I have lost track of how many letters I've received from people either trying to come to Japan or trying to get sent back home again by being employed by a multinational company. The daydreams are often similar. Join a Japanese company in the USA, and one day you may get the chance to be transferred to Japan. Or for foreign staff here in Japan, find a fast-growing Japanese tech start-up and help them to expand back in your home country.
The sad fact is that Japanese companies very seldom transfer employees across jurisdictions (although temporary overseas reassignment for training programs is more common). They simply aren't set up for the administration involved in tracking thousands of employees around the globe and even if they were, the managers are not trained in international HR management - and to be honest, those managers working here in Japan often have a problem trying to take foreign employees seriously.
Instead most Japanese companies operate globally in surprisingly decentralized units, hiring and firing locally. The spider's web that helps everything hang together revolves less around a centrally planned system than it does on the lure of new, cool products, and a network of Japanese 'salaryman' expatriates reporting back each night to their manager at head office.
One employee I had spent her teenage years dreaming of coming to Japan one day. So on graduation, she took an underpaid position in a famous Japanese firm, because she saw the company as a means of coming to Japan at some point. After numerous requests and hints over her two years with the firm, instead of moving her to Tokyo, they actually dispatched her to a neighboring Asian country. Perhaps they were telling her in not so subtle terms that "demanding" employees were not wanted.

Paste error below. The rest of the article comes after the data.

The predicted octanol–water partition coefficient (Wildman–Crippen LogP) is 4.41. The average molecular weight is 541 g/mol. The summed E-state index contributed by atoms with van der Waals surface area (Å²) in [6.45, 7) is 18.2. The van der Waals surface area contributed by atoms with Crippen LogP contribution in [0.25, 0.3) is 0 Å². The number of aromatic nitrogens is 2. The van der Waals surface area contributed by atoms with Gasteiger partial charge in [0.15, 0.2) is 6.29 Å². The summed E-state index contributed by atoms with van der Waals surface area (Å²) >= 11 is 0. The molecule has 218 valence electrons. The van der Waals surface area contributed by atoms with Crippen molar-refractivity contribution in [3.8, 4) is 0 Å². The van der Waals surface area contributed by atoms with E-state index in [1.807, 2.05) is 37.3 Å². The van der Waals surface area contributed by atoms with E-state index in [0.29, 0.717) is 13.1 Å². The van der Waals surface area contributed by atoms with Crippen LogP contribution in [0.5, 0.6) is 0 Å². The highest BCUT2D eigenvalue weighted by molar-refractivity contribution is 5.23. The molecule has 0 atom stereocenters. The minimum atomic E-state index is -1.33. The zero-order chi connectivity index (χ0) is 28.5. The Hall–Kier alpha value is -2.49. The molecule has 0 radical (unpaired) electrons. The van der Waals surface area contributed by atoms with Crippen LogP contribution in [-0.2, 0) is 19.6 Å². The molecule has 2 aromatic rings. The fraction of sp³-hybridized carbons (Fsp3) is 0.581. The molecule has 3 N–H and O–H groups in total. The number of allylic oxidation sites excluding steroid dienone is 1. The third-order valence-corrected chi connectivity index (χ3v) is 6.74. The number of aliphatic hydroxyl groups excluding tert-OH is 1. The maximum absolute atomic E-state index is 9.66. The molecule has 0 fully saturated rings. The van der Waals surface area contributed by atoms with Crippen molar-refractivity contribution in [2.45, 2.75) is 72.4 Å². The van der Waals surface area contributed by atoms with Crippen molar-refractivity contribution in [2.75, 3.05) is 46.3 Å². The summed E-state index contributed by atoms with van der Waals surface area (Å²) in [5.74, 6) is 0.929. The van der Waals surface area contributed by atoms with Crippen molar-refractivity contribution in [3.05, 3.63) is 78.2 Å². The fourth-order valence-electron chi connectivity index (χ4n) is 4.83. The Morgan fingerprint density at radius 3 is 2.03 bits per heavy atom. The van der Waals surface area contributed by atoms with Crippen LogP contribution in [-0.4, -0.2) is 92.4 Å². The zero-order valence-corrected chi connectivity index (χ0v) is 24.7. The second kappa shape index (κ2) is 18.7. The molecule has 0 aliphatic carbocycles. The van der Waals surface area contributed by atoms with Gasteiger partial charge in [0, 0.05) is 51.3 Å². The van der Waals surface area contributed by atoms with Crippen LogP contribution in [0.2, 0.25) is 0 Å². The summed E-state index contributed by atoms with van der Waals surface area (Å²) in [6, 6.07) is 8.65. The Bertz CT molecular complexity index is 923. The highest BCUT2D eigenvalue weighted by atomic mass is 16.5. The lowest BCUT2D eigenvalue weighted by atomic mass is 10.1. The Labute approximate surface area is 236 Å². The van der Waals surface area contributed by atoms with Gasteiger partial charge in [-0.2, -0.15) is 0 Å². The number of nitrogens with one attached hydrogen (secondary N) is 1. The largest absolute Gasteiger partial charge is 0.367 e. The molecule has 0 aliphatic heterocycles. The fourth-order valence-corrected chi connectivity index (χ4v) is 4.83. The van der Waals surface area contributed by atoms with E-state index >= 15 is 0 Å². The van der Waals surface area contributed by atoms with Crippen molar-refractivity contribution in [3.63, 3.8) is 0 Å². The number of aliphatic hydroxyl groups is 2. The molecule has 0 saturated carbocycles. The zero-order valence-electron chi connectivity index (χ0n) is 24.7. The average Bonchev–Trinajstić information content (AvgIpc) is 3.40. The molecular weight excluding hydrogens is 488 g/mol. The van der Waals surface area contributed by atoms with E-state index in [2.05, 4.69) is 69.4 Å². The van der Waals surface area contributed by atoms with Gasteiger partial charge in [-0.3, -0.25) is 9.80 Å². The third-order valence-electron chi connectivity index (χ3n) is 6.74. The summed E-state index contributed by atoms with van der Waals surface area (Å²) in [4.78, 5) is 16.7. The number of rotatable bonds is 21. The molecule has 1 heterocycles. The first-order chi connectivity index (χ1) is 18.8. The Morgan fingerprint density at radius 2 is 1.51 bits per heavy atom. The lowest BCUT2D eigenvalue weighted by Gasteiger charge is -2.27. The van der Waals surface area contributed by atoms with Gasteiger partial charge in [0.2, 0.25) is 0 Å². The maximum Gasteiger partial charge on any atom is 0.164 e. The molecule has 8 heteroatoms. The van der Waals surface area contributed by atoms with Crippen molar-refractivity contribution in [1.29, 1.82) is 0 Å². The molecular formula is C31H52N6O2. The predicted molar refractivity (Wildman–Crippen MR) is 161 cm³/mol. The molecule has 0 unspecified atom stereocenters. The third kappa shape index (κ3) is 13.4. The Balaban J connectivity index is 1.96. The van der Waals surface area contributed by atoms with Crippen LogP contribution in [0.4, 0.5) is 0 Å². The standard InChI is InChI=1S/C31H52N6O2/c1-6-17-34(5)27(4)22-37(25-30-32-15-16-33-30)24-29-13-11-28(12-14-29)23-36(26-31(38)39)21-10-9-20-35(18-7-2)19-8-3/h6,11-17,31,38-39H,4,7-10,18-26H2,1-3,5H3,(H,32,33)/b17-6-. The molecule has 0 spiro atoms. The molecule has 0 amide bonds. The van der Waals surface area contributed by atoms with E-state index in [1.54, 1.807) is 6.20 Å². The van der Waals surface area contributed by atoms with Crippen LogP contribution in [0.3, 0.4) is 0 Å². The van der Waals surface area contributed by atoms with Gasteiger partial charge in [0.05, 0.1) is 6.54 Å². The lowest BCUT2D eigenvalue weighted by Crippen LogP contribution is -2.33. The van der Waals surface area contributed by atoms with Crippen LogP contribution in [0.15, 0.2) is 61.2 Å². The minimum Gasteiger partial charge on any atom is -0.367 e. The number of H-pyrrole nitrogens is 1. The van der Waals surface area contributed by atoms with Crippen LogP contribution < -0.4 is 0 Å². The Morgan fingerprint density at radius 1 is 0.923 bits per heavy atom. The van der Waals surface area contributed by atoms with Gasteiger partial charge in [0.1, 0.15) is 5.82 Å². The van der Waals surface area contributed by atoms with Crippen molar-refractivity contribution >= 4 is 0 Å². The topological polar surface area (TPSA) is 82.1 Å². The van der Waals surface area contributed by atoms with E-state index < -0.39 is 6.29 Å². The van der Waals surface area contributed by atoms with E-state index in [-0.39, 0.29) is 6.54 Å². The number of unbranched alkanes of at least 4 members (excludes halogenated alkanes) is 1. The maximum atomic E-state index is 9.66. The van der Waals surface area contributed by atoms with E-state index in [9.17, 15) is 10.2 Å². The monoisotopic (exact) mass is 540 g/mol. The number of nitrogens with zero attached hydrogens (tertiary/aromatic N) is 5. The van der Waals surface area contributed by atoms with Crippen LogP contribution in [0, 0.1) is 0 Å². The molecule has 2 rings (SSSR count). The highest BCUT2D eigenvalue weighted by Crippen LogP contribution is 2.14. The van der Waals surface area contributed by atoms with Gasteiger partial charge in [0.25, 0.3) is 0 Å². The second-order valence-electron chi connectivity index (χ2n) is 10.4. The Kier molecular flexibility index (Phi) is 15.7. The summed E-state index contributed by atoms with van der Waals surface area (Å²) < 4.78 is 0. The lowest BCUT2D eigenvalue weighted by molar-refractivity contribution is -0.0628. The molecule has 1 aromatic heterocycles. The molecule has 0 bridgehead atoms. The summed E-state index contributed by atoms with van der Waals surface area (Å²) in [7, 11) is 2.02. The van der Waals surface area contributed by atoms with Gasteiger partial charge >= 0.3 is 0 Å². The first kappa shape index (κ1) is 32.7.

The benefit that she did gain, however, was a deeper understanding of Japanese culture from her colleagues, and some limited but worthwhile opportunities to practice her Japanese. After 2 years, she contacted me and asked whether she should come to Japan as a tourist and simply attempt to land a job on her own. My advice to her was, "Absolutely!" as Japanese companies can't seem to imagine moving non-Japanese employees back to Japan for anything more than a 3-week training course. For some reason a foreign employee in Tokyo is becoming more acceptable, but one dispatched from another country is not.
This is not to say that there aren't some transfers. In the senior management field and in finance, I have met a few talented individuals who have wound up in Japan, or who have been transferred back home. One acquaintance, for example, was country manager of a well-known Japanese SI company, but when that company decided to shut down its country office, he was offered a position with the Shacho Shitsu back here in Japan. This offer was made because he had truly hard-to-find talent in financial analysis, and because the company was strategically moving in that direction. But this is a rare story and he was the only one in a company of thousands to do this.
A more common story is that of another candidate, who was working for several years in a highly successful Internet start-up in Tokyo. The company decided to set up a European office, but to the surprise of the candidate, instead of picking him even though he was a native of the target country, the CEO picked a local Japanese businessman from outside the operation. The rationale of the CEO was, "Well, this new guy has been in Europe the whole time and has a better personal network." A fair response, perhaps, but what about the fellow with all the company knowledge, technical experience, AND the language skills?!
Terrie Lloyd is the founder of Daijob Inc. He also writes a weekly newsletter for entrepreneurs and business people, about business and political opportunities in Japan. You can find the newsletter at www.terrie.com.
For further contact with Terrie, email him at email@example.com.